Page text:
The Sampson-Schley Controversy grew out of differences of opinion over who should get credit for the July 3, 1898, victory of the American fleet in the Battle of Santiago de Cuba. Acting rear admiral William T. Sampson was in charge of the American naval force blockading the Cuban port of Santiago, but he did not anticipate that Spanish rear admiral Pascual Cervera y Topete’s squadron would sortie. Sampson was en route to a conference with V Corps commander Major General William Shafter when the Spanish fleet emerged from the port.
Commodore Winfield Scott Schley was the ranking officer in the blockading squadron in the absence of Sampson and hoisted a signal for all ships to engage the Spanish. But the ships on blockade duty moved to attack the Spanish vessels on their own. At the sound of gunfire, Sampson’s ship, the armored cruiser New York, turned back to rejoin the fleet but did not arrive until the end of the battle.
Although Sampson claimed credit for the victory in his report to the secretary of the navy, most newspaper reports gave Schley credit for the victory. Alfred T. Mahan argued that victory was due to Sampson’s placement of the blockading force and that he deserved the praise.
After the battle, Sampson wrote a confidential report to Secretary of the Navy John D. Long that criticized Schley’s actions in the weeks before the battle. When this report became known later, Schley’s supporters accused Sampson of duplicity. These supporters grew resentful after both men were promoted to the permanent rank of rear admiral, but Sampson was advanced eight places on the navy list, while Schley was advanced six. Before the war when both were captains, Schley was senior by one. Now, as admirals, Schley was junior by one.
By this time, the Sampson-Schley Controversy was in full bloom, with newspapers, magazines, and individuals in and out of uniform offering their own views. Sampson and Schley did not participate in the dialogues. In November 1899, Secretary Long issued an order forbidding all officers on active duty to discuss the issue.
The supporters of Sampson eventually forced Schley to ask for a court of inquiry in 1901. The court held that Sampson’s conduct was not under review, so only testimony directly concerning Schley was admitted. Schley’s lawyer unsuccessfully argued that this was unfair because the actions of both officers were related. Sampson wanted to testify, but his health would not permit it. The court was critical of Schley’s conduct prior to June 1, 1898, but said that he was self-possessed and encouraged others during the battle. President of the court Admiral George Dewey issued a separate opinion that dissented from five points at issue prior to the battle. In Dewey’s view, Schley was in absolute command and was entitled to the credit for the victory. Many Americans agreed with Dewey. A number of organizations presented gifts of appreciation to Schley.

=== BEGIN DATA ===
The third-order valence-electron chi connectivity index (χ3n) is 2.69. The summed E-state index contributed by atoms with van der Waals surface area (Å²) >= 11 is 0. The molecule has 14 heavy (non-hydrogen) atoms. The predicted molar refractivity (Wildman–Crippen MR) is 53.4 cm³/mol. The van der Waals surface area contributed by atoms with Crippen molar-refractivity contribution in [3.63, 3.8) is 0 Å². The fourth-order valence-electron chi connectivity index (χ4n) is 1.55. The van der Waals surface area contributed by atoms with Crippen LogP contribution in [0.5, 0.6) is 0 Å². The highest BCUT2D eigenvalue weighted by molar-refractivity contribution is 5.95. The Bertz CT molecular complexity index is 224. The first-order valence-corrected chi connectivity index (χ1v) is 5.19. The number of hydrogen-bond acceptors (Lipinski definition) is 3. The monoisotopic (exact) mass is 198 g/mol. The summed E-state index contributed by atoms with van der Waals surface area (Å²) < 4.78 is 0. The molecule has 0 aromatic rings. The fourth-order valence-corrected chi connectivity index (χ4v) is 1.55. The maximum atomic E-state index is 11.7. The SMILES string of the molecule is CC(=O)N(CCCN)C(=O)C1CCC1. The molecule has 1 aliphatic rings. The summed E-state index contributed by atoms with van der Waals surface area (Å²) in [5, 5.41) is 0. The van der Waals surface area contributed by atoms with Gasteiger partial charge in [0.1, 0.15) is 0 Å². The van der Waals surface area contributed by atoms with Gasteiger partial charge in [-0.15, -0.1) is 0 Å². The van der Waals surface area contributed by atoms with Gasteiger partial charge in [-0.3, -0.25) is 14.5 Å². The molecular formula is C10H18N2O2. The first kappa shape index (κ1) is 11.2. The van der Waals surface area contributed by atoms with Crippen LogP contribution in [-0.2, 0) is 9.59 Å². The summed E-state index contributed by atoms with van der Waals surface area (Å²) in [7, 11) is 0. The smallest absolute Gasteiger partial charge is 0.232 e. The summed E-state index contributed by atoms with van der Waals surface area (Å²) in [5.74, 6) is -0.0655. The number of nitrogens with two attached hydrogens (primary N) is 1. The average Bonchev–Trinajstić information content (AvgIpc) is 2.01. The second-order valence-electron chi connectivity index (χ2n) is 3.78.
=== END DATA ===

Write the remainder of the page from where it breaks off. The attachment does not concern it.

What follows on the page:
Sampson, Schley, and Dewey were all dissatisfied for various reasons. Schley appealed to President Theodore Roosevelt for relief from the findings of the court. After studying the record and interviewing the surviving captains in the battle, Roosevelt said that most of the actions that the court censured took place before the battle. He argued that if these actions were censurable, Schley should not have been left in command. Therefore, his shortcomings were in effect condoned by Sampson. As for Santiago, neither Sampson nor Schley exercised command; it was a captain’s battle. Roosevelt gave credit to Schley and the captain of his ship for their excellent record in the conflict except for a controversial loop of the ship at the start of the battle. Roosevelt concluded that there was no excuse for keeping this controversy alive. By 1917, the major participants had died, and the matter subsided. But the issues continue to be refought by historians and others almost any time the campaign in Cuba during the Spanish- American War is discussed. The controversy did a great deal of harm to the reputations of Sampson and Schley as well as to other naval officers and administrators.
Further Reading Dawson, Joseph G., III. “William T. Sampson and Santiago: Blockade, Victory, and Controversy.” In Crucible of Empire: The Spanish- American War and Its Aftermath, edited by James C. Bradford, 47–68. Annapolis, MD: Naval Institute Press, 1993. Langley, Harold D. “Winfield Scott Schley and Santiago: A New Look at an Old Controversy.” In Crucible of Empire: The Spanish-American War and Its Aftermath, edited by James C. Bradford, 69–101. Annapolis, MD: Naval Institute Press, 1993. West, Richard Sedgwick, Jr. Admirals of American Empire: The Combined Story of George Dewey, Alfred Thayer Mahan, Winfield Scott Schley, and William Thomas Sampson. Indianapolis: Bobbs-Merrill, 1948.